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Department of Chemistry Paul Karrer Lecture

41st Paul Karrer Lecture 2024

Paul Karrer Lecture 2024

The Laureate


Prof. Dr. Katalin Karikó is professor at University of Szeged and adjunct professor of neurosurgery at the Perelman School of Medicine, University of Pennsylvania, where she worked for 24 years. She is former senior vice president at BioNTech SE, Mainz, Germany, where she worked between 2013-2022.  She received her Ph.D. in biochemistry from University of Szeged, Hungary, in 1982. For four decades, her research has been focusing on RNA-mediated mechanisms with the ultimate goal of developing in vitro-transcribed mRNA for protein therapy. She investigated RNA-mediated immune activation and co-discovered that nucleoside modifications suppress immunogenicity of RNA, which widened the therapeutic potentials of mRNA. She co-founded and from 2006-2013 served as CEO of RNARx, a company dedicated to develop nucleoside-modified mRNA for therapy. Her patents, co-invented with Drew Weissman on nucleoside-modified uridines in mRNA is used to create the FDA-approved COVID-19 mRNA vaccines by BioNTech/Pfizer and Moderna to fight the pandemic. For her achievement she received many prestigious awards, including the Peter Speiser Award, Jeantet-Collen Prize, Reichstein Medal, Solvay Prize, Paul Ehrlich Prize, the Breakthrough Prize and the Lasker-DeBakey Clinical Medical Research Award. Just after having accepted to be the Paul Karrer Awardee 2024 Katalin Karikó received the Nobel Prize in Medicine 2023 together with Drew Weissman “for their discoveries concerning nucleoside base modifications that enabled the development of effective mRNA vaccines against COVID-19.”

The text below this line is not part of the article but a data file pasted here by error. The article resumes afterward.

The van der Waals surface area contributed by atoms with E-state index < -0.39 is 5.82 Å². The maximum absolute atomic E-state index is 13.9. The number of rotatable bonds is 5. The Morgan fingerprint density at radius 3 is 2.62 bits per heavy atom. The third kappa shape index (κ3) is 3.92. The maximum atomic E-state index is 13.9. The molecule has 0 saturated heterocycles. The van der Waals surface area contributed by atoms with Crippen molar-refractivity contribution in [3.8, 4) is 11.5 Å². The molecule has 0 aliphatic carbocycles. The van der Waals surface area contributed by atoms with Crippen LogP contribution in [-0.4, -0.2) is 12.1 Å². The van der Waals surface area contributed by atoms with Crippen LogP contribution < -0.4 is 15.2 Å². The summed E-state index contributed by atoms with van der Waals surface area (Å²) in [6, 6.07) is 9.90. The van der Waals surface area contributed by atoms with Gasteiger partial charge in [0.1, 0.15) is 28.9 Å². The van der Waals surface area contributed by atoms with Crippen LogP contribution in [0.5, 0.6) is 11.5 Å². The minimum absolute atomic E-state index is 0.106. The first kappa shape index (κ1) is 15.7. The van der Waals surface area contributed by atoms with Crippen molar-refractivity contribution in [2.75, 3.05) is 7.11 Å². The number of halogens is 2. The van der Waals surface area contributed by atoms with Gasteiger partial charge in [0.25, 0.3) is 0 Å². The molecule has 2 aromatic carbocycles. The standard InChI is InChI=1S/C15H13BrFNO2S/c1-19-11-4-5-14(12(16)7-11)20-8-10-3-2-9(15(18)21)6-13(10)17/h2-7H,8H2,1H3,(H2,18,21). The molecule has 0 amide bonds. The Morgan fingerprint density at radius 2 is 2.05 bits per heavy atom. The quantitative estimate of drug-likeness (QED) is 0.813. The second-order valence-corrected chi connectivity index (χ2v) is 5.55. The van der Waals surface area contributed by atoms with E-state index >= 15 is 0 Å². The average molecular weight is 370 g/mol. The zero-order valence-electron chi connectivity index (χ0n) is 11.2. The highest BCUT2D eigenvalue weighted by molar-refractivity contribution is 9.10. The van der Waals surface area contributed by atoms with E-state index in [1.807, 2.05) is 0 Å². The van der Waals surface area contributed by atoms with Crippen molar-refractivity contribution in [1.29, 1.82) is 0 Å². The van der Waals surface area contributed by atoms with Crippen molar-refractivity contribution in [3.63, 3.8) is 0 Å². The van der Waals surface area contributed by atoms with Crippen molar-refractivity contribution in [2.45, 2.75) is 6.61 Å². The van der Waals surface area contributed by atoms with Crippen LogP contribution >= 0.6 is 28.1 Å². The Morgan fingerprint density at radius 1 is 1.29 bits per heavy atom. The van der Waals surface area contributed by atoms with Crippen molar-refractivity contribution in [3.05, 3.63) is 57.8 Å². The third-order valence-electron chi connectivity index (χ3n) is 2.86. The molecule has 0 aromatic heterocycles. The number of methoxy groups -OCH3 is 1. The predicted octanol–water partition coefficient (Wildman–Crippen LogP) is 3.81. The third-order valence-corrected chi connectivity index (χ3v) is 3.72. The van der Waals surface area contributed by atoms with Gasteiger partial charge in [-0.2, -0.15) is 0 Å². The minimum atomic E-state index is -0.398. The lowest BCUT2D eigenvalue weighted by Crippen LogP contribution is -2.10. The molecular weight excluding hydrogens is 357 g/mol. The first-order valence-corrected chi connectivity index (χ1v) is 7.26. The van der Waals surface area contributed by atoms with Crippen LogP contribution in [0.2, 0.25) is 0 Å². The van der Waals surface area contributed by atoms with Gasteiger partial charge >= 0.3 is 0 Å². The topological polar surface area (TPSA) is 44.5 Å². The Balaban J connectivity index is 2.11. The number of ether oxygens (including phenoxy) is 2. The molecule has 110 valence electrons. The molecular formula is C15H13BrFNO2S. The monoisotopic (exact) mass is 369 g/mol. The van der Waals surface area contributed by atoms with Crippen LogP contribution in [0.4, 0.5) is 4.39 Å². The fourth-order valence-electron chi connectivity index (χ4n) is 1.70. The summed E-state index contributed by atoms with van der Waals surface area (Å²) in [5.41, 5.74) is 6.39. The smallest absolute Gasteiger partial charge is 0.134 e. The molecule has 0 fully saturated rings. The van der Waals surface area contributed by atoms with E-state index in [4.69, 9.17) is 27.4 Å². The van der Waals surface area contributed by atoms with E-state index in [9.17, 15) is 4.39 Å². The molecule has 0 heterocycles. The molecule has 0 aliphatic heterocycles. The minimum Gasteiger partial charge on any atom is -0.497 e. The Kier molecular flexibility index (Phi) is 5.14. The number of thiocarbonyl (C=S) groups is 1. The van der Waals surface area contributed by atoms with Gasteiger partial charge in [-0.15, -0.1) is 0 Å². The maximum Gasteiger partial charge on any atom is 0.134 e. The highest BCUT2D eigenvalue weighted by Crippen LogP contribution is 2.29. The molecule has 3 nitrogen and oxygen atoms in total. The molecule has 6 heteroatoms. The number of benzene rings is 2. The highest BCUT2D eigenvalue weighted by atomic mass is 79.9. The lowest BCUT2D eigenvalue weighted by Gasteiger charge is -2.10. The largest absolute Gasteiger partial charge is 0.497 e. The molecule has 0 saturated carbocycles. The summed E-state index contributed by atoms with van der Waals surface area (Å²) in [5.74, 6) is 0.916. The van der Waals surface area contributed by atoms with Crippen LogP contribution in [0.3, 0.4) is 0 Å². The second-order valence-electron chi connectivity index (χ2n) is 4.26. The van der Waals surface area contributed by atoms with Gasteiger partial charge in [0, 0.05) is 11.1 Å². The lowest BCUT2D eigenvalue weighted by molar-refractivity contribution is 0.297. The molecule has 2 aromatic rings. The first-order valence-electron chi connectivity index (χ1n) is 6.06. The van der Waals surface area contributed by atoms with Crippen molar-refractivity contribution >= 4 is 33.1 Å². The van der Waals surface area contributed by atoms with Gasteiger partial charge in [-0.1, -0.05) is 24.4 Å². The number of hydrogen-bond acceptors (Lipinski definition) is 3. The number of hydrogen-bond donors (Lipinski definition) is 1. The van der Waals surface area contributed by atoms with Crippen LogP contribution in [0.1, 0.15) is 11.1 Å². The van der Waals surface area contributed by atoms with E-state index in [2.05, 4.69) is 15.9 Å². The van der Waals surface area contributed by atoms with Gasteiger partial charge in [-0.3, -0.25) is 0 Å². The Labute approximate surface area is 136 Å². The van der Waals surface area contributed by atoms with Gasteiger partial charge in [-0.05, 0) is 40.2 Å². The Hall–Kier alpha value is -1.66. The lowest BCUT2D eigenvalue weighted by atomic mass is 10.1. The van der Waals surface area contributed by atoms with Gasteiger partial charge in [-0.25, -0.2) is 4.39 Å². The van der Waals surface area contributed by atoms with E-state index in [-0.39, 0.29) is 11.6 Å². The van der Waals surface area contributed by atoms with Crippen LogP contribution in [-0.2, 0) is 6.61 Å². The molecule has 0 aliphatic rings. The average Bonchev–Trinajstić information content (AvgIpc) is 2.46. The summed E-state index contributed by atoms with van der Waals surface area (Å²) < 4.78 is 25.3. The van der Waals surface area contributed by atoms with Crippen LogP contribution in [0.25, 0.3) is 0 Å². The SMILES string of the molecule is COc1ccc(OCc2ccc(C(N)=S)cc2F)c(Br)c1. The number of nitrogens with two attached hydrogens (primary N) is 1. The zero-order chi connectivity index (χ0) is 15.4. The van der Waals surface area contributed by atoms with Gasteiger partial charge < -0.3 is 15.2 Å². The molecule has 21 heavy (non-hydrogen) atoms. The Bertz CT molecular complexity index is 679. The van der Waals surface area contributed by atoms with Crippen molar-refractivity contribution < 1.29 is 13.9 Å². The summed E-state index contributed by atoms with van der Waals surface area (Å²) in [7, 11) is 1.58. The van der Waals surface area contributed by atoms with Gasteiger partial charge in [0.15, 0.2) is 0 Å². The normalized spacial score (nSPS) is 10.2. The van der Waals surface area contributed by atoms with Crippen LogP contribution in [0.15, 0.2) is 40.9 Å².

The Lecture


Developing mRNA for Therapy

Messenger RNA was discovered in 1961 and it took 60 years until the first mRNA became FDA-approved product in the form of COVID-19 mRNA vaccine. During those years a lot of progress has been made. In 1978 isolated mRNA delivered into mammalian cells were shown to produce the encoded protein. In vitro transcription - introduced in 1984 - made it possible to generate mRNA coding for any desired protein from the corresponding DNA by using phage RNA polymerases. In the early 90s in vitro-transcribed mRNA was mainly tested in animals as vaccine against infectious diseases and cancer. A great extent of progress toward a viable treatment was made during those years but the inflammatory nature of mRNA initially hampered its medical use. Replacing uridine with pseudouridine made the mRNA non-immunogenic, more stable and highly translatable. Delivery of the lipid nanoparticle-formulated nucleoside-modified mRNA encoding viral antigens became a platform for effective vaccine. These discoveries eventually led to the development of the COVID-19 mRNA vaccine that has helped to fight the global pandemic and opened the door for developing breakthrough therapeutics for incurable diseases and unmet medical needs.